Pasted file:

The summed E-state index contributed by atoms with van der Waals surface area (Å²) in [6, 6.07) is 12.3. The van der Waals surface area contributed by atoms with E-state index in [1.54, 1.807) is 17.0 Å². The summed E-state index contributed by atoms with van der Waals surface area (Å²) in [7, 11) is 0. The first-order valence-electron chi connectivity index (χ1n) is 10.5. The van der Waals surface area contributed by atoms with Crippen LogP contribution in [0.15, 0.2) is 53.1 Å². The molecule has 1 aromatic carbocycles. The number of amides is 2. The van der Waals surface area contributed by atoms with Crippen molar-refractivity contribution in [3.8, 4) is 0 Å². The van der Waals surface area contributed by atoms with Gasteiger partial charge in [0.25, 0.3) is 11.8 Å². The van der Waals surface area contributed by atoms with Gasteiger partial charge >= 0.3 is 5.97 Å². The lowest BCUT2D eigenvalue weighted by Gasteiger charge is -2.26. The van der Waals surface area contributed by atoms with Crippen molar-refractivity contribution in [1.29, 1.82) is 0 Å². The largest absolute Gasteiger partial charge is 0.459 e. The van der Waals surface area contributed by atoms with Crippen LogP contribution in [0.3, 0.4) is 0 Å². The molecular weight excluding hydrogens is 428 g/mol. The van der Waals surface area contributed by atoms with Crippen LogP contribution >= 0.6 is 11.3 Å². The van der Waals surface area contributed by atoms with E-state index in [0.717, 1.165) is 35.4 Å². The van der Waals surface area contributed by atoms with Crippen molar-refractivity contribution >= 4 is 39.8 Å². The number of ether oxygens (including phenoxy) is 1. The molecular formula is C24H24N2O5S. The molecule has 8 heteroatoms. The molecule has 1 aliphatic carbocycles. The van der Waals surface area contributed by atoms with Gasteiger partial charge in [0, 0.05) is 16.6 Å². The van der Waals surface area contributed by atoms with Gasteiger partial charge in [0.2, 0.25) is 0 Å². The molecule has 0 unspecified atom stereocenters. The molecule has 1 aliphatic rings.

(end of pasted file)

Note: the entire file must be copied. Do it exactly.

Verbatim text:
The summed E-state index contributed by atoms with van der Waals surface area (Å²) in [6, 6.07) is 12.3. The van der Waals surface area contributed by atoms with E-state index in [1.54, 1.807) is 17.0 Å². The summed E-state index contributed by atoms with van der Waals surface area (Å²) in [7, 11) is 0. The first-order valence-electron chi connectivity index (χ1n) is 10.5. The van der Waals surface area contributed by atoms with Crippen LogP contribution in [0.15, 0.2) is 53.1 Å². The molecule has 1 aromatic carbocycles. The number of amides is 2. The van der Waals surface area contributed by atoms with Crippen molar-refractivity contribution in [3.8, 4) is 0 Å². The van der Waals surface area contributed by atoms with Gasteiger partial charge in [0.25, 0.3) is 11.8 Å². The van der Waals surface area contributed by atoms with Gasteiger partial charge >= 0.3 is 5.97 Å². The lowest BCUT2D eigenvalue weighted by Gasteiger charge is -2.26. The van der Waals surface area contributed by atoms with Crippen molar-refractivity contribution in [1.29, 1.82) is 0 Å². The largest absolute Gasteiger partial charge is 0.459 e. The van der Waals surface area contributed by atoms with Crippen LogP contribution in [0.3, 0.4) is 0 Å². The molecular weight excluding hydrogens is 428 g/mol. The van der Waals surface area contributed by atoms with Crippen LogP contribution >= 0.6 is 11.3 Å². The van der Waals surface area contributed by atoms with E-state index in [0.717, 1.165) is 35.4 Å². The van der Waals surface area contributed by atoms with Crippen molar-refractivity contribution >= 4 is 39.8 Å². The number of ether oxygens (including phenoxy) is 1. The molecular formula is C24H24N2O5S. The molecule has 8 heteroatoms. The molecule has 1 aliphatic carbocycles. The van der Waals surface area contributed by atoms with Gasteiger partial charge in [0, 0.05) is 16.6 Å². The van der Waals surface area contributed by atoms with Gasteiger partial charge in [0.2, 0.25) is 0 Å². The molecule has 0 unspecified atom stereocenters. The molecule has 1 aliphatic rings.